There is a wealth of imagery, and other information available on the mission site that document Opportunity’s journey across part of Mars’ surface. I love this image of Opportunity’s tracks in the Martian sand:

Here’s a terrific video that provides context for the featured image I’ve added to this post:

Overhead and on-the-ground views of the 25-mile journey NASA’s Opportunity Mars rover has made since landing in 2004 – Courtesy of NASA

Another terrific resource (there’s so much available, I’m just picking items at random at this point), is this overview of the Opportunity and Spirit missions (Opportunity’s sibling, Spirit, went dormant several years ago):

This infographic highlights NASA’s twin robot geologists, the Mars Exploration Rovers (MER) Spirit and Opportunity. The rovers landed on the Red Planet in 2004, in search of answers about the history of water on Mars. Spirit concluded its mission in 2010. Opportunity last communicated with Earth on June 10, 2018, as a planet-wide dust storm blanketed the solar-powered rover’s location on Mars.
Credit NASA/JPL-Caltech

The wonderful xkcd published a tribute to Opportunity that really captures the impact Opportunity, Spirit, and the other rovers have on Humanity – they take us on voyages of discovery on other worlds!

These rovers take us along for the ride. All we need to do, is look out the window now and then.

Teaching kids fractions

Our son is learning fractions at school. He’s finding them a little challenging, so I’ve been trying to help him. On one hand, my math knowledge still seems to be sufficient at his level. On the other, I don’t remember doing this stuff like he does it at school.

I found a couple links that will hopefully be helpful to him (well, aside from the examples I worked through with him, some artful diagrams with blocks, and loads of patience), so I thought I’d share them –

I also found the Khan Academy videos on YouTube (also worthwhile if you just want the videos):

Kids these days have such awesome resources available … (and, thankfully, so do we parents!)

unsplash-logoFeatured image by Dawid Małecki

When the sound of chewing drives you crazy

I’m definitely one of those people who find the sound of chewing infuriating. I have moments when it’s tolerable but, for the most part, it drives me crazy. Irrationally so. It turns out, this may be as much of a biological thing, as it is a psychological thing (and yet another thing to add to my list of Things). According to Mike McCrae’s article titled “If You Can’t Stand The Sound of People Chewing, Blame Your Brain”

The sound of people chewing, slurping, tapping, or humming can drive some people into a rage, and scientists have actually discovered the neurological wiring responsible for this strange condition.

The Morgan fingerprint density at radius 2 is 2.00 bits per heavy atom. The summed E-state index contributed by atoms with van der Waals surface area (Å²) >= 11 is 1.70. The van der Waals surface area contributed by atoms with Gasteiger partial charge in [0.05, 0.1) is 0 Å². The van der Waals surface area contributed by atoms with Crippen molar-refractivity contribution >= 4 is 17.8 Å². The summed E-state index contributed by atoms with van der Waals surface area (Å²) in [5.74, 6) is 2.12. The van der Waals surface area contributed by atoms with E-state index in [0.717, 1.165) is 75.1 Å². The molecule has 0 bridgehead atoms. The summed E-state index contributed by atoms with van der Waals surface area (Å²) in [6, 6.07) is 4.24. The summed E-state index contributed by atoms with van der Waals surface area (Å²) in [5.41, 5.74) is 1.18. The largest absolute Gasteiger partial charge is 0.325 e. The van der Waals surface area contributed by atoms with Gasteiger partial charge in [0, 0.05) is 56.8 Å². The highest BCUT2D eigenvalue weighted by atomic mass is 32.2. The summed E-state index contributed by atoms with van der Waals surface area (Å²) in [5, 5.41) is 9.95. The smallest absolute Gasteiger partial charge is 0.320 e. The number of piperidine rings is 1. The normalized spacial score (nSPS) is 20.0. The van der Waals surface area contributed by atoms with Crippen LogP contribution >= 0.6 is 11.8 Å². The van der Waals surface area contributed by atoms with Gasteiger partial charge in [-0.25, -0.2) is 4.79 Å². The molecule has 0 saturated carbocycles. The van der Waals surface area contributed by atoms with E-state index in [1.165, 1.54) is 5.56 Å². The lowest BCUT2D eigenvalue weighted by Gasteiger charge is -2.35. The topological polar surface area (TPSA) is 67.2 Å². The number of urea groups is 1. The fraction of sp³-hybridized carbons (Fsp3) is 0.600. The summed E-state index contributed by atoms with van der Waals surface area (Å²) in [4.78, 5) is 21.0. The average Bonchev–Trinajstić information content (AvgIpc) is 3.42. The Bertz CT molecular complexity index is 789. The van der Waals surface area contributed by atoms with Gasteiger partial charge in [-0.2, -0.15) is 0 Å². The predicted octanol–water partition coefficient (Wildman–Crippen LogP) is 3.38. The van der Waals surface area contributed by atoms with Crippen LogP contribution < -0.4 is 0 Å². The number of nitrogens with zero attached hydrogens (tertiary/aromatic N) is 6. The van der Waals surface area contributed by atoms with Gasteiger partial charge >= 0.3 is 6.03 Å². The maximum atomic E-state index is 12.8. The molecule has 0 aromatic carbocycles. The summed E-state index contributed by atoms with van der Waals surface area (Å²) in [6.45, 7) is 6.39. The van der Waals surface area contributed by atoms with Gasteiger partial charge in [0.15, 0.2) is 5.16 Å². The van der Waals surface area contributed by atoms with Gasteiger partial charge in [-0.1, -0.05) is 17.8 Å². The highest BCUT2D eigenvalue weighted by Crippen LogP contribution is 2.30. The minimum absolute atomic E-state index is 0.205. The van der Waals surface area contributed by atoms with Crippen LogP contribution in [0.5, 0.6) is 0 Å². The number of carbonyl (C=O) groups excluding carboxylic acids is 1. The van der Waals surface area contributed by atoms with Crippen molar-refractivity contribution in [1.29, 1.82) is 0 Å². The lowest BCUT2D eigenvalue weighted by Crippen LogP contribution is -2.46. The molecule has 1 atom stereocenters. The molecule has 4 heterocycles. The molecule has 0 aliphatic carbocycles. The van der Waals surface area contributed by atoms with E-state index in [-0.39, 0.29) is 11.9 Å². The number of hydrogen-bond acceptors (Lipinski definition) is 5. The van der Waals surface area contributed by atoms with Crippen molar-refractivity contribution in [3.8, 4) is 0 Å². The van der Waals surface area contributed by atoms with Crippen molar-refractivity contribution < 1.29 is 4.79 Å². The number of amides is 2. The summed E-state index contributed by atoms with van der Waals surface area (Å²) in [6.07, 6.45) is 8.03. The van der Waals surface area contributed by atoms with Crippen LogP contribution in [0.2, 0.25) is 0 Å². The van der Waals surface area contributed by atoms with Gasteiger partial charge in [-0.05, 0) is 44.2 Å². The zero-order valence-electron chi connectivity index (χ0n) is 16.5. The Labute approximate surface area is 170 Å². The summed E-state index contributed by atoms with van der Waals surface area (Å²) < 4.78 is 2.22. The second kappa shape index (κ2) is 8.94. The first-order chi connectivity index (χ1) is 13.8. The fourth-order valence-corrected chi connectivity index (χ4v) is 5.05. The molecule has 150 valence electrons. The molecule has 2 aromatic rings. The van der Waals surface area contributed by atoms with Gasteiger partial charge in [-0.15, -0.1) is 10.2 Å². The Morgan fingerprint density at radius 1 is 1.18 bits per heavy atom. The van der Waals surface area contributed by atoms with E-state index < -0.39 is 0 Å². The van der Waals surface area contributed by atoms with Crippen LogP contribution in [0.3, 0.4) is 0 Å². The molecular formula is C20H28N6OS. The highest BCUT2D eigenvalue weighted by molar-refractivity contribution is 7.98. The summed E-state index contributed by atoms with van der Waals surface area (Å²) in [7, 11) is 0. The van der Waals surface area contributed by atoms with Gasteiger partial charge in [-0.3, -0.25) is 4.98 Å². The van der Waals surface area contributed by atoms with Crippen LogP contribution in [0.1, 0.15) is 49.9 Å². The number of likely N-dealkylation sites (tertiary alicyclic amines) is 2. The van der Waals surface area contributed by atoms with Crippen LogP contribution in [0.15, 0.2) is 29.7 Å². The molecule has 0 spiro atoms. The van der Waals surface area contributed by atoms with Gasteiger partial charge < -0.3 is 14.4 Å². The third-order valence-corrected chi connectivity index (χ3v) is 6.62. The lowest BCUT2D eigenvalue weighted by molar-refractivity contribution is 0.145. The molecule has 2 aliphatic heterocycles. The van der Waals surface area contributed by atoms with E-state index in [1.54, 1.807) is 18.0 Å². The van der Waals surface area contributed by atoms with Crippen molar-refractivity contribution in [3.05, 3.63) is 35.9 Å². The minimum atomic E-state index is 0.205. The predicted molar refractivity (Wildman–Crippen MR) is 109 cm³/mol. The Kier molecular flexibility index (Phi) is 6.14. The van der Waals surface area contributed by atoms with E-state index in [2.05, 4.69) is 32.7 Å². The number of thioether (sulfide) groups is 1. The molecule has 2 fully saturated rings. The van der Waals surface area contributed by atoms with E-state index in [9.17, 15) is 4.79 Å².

Called misophonia, it describes the unreasonable emotions that well up inside some of us when we hear certain repetitive noises being produced by those around us. People with this condition experience annoyance or even anger at the clacking of a keyboard, the rustling of a chip packet, or the smacking of lips.

Mike McCrae

It doesn’t seem like there’s a cure. Well, there is. People can chew with their mouths closed. Just a thought.

Sadly for those with misophonia, the discovery doesn’t come with an easy fix. It might help the rest of us sympathise, however, and consider chewing with our mouths closed.

unsplash-logoFeatured image by Khamkhor

Twitter’s conversational problem is that it’s not suited to have one

Recode’s article titled “How hard is it to have a conversation on Twitter? So hard even the CEO can’t do it.” highlights a perennial challenge on Twitter: having a coherent conversation about pretty much anything –

There simply wasn’t enough room to have the kind of nuanced conversation the subject requires. It was symbolic of Twitter’s broader problem: It’s almost impossible to have a smart, healthy argument on Twitter because no one has the space needed to share their thoughts.

Anyone remember Friendfeed? Actually, perhaps a more interesting solution could have been Google Wave.

Neither of these options are around any longer, and their successors don’t have the traction or appeal for this sort of use case.

Nice, sunny day to be outdoors

I’ve taken a couple days off this week to decompress after what feels like a pretty intense six months or so at work. Today turned out to be a really nice, warm day (we have rain and cold weather forecast for the rest of the week), so I went for a walk this morning.

This is also great weather to go for a run, so I’m going to resist the urge to sit in front of the TV for the rest of the afternoon, and spend a little more time outdoors instead.